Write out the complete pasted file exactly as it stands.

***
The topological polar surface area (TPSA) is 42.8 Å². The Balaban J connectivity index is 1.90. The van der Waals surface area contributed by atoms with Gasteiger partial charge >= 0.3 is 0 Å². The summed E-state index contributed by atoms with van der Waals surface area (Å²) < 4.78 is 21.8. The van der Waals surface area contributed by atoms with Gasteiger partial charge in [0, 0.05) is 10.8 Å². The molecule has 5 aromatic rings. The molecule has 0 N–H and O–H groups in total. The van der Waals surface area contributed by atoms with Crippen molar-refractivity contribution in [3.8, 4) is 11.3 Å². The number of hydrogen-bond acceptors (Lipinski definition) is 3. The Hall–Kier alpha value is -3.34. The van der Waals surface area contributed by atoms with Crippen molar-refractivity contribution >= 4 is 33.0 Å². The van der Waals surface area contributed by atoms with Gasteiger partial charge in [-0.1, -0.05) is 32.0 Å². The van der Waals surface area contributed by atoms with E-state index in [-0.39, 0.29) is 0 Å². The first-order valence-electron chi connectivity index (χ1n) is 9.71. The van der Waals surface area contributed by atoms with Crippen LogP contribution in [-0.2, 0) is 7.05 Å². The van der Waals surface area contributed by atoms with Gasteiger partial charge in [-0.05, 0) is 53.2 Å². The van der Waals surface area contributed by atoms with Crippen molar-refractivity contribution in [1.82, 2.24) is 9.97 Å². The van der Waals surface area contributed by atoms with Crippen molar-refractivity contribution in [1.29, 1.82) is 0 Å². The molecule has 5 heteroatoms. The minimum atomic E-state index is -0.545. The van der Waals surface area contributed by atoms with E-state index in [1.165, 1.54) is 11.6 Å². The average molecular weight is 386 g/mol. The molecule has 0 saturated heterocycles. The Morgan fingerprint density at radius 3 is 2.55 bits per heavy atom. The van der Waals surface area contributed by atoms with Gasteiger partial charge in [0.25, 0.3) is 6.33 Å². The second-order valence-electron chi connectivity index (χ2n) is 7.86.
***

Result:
The topological polar surface area (TPSA) is 42.8 Å². The Balaban J connectivity index is 1.90. The van der Waals surface area contributed by atoms with Gasteiger partial charge >= 0.3 is 0 Å². The summed E-state index contributed by atoms with van der Waals surface area (Å²) < 4.78 is 21.8. The van der Waals surface area contributed by atoms with Gasteiger partial charge in [0, 0.05) is 10.8 Å². The molecule has 5 aromatic rings. The molecule has 0 N–H and O–H groups in total. The van der Waals surface area contributed by atoms with Crippen molar-refractivity contribution in [3.8, 4) is 11.3 Å². The number of hydrogen-bond acceptors (Lipinski definition) is 3. The Hall–Kier alpha value is -3.34. The van der Waals surface area contributed by atoms with Crippen molar-refractivity contribution >= 4 is 33.0 Å². The van der Waals surface area contributed by atoms with Gasteiger partial charge in [-0.1, -0.05) is 32.0 Å². The van der Waals surface area contributed by atoms with E-state index in [-0.39, 0.29) is 0 Å². The first-order valence-electron chi connectivity index (χ1n) is 9.71. The van der Waals surface area contributed by atoms with Crippen LogP contribution in [-0.2, 0) is 7.05 Å². The van der Waals surface area contributed by atoms with Gasteiger partial charge in [-0.05, 0) is 53.2 Å². The van der Waals surface area contributed by atoms with Crippen molar-refractivity contribution in [1.82, 2.24) is 9.97 Å². The van der Waals surface area contributed by atoms with Crippen molar-refractivity contribution in [1.29, 1.82) is 0 Å². The molecule has 5 heteroatoms. The minimum atomic E-state index is -0.545. The van der Waals surface area contributed by atoms with E-state index in [1.165, 1.54) is 11.6 Å². The average molecular weight is 386 g/mol. The molecule has 0 saturated heterocycles. The Morgan fingerprint density at radius 3 is 2.55 bits per heavy atom. The van der Waals surface area contributed by atoms with Gasteiger partial charge in [0.25, 0.3) is 6.33 Å². The second-order valence-electron chi connectivity index (χ2n) is 7.86.